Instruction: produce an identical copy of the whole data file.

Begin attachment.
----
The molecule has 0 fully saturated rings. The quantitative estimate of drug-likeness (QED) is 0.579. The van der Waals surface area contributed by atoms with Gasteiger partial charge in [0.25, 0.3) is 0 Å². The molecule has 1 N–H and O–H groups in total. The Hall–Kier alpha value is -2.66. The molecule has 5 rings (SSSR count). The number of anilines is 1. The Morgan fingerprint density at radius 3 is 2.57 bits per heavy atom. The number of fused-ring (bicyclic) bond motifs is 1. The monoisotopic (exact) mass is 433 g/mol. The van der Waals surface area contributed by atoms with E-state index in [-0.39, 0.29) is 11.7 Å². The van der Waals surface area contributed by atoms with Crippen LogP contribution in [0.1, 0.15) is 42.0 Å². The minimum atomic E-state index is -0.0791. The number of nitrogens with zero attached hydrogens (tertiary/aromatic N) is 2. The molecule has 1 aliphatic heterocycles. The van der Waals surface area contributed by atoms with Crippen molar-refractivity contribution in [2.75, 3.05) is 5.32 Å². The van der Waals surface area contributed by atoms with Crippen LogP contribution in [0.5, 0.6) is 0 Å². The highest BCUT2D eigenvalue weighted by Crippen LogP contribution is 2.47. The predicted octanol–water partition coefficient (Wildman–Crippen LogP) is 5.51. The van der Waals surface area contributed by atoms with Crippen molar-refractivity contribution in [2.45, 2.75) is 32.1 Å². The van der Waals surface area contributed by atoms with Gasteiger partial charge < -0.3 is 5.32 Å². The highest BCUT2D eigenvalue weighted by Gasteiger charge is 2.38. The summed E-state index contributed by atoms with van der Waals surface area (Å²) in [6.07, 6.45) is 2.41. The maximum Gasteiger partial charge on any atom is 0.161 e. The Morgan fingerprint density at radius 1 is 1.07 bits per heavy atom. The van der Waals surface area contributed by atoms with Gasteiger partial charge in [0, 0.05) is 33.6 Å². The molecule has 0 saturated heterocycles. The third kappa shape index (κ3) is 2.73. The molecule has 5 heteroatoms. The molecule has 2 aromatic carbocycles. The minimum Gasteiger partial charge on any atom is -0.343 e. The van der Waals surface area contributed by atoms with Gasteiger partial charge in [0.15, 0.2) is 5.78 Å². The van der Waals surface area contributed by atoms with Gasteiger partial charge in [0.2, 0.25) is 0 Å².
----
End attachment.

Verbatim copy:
The molecule has 0 fully saturated rings. The quantitative estimate of drug-likeness (QED) is 0.579. The van der Waals surface area contributed by atoms with Gasteiger partial charge in [0.25, 0.3) is 0 Å². The molecule has 1 N–H and O–H groups in total. The Hall–Kier alpha value is -2.66. The molecule has 5 rings (SSSR count). The number of anilines is 1. The Morgan fingerprint density at radius 3 is 2.57 bits per heavy atom. The number of fused-ring (bicyclic) bond motifs is 1. The monoisotopic (exact) mass is 433 g/mol. The van der Waals surface area contributed by atoms with E-state index in [-0.39, 0.29) is 11.7 Å². The van der Waals surface area contributed by atoms with Crippen LogP contribution in [0.1, 0.15) is 42.0 Å². The minimum atomic E-state index is -0.0791. The number of nitrogens with zero attached hydrogens (tertiary/aromatic N) is 2. The molecule has 1 aliphatic heterocycles. The van der Waals surface area contributed by atoms with Crippen molar-refractivity contribution in [2.75, 3.05) is 5.32 Å². The van der Waals surface area contributed by atoms with Crippen LogP contribution in [0.5, 0.6) is 0 Å². The highest BCUT2D eigenvalue weighted by Crippen LogP contribution is 2.47. The predicted octanol–water partition coefficient (Wildman–Crippen LogP) is 5.51. The van der Waals surface area contributed by atoms with Crippen molar-refractivity contribution in [2.45, 2.75) is 32.1 Å². The van der Waals surface area contributed by atoms with Gasteiger partial charge < -0.3 is 5.32 Å². The highest BCUT2D eigenvalue weighted by Gasteiger charge is 2.38. The summed E-state index contributed by atoms with van der Waals surface area (Å²) in [6.07, 6.45) is 2.41. The maximum Gasteiger partial charge on any atom is 0.161 e. The Morgan fingerprint density at radius 1 is 1.07 bits per heavy atom. The van der Waals surface area contributed by atoms with Gasteiger partial charge in [0, 0.05) is 33.6 Å². The molecule has 0 saturated heterocycles. The third kappa shape index (κ3) is 2.73. The molecule has 5 heteroatoms. The molecule has 2 aromatic carbocycles. The minimum Gasteiger partial charge on any atom is -0.343 e. The van der Waals surface area contributed by atoms with Gasteiger partial charge in [0.15, 0.2) is 5.78 Å². The van der Waals surface area contributed by atoms with Gasteiger partial charge in [0.2, 0.25) is 0 Å².